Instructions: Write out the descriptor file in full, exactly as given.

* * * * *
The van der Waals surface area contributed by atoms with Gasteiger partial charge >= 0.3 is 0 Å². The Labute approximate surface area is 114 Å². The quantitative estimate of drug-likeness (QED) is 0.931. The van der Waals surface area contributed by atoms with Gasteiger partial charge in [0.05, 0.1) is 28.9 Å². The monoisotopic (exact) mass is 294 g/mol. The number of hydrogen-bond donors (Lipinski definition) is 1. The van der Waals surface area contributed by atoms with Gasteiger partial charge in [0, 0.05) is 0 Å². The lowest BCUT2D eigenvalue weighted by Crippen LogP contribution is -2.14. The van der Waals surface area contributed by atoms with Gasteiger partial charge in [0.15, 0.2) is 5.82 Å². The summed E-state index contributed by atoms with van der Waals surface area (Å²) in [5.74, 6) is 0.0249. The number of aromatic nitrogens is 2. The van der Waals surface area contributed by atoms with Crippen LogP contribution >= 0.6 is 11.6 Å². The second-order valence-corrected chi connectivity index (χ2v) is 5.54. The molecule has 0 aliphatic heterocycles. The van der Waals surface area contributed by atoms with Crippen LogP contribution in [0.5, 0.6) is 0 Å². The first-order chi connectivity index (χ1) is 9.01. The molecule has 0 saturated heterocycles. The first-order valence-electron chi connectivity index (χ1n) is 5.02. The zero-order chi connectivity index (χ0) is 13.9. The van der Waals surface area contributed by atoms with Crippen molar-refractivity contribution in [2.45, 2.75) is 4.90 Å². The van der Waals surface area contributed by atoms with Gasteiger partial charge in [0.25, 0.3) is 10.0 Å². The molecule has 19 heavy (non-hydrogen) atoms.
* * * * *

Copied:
The van der Waals surface area contributed by atoms with Gasteiger partial charge >= 0.3 is 0 Å². The Labute approximate surface area is 114 Å². The quantitative estimate of drug-likeness (QED) is 0.931. The van der Waals surface area contributed by atoms with Gasteiger partial charge in [0.05, 0.1) is 28.9 Å². The monoisotopic (exact) mass is 294 g/mol. The number of hydrogen-bond donors (Lipinski definition) is 1. The van der Waals surface area contributed by atoms with Gasteiger partial charge in [0, 0.05) is 0 Å². The lowest BCUT2D eigenvalue weighted by Crippen LogP contribution is -2.14. The van der Waals surface area contributed by atoms with Gasteiger partial charge in [0.15, 0.2) is 5.82 Å². The summed E-state index contributed by atoms with van der Waals surface area (Å²) in [5.74, 6) is 0.0249. The number of aromatic nitrogens is 2. The van der Waals surface area contributed by atoms with Crippen LogP contribution >= 0.6 is 11.6 Å². The second-order valence-corrected chi connectivity index (χ2v) is 5.54. The molecule has 0 aliphatic heterocycles. The van der Waals surface area contributed by atoms with Crippen LogP contribution in [0.5, 0.6) is 0 Å². The first-order chi connectivity index (χ1) is 9.01. The molecule has 0 saturated heterocycles. The first-order valence-electron chi connectivity index (χ1n) is 5.02. The zero-order chi connectivity index (χ0) is 13.9. The van der Waals surface area contributed by atoms with Crippen molar-refractivity contribution in [2.45, 2.75) is 4.90 Å². The van der Waals surface area contributed by atoms with Gasteiger partial charge in [0.25, 0.3) is 10.0 Å². The molecule has 19 heavy (non-hydrogen) atoms.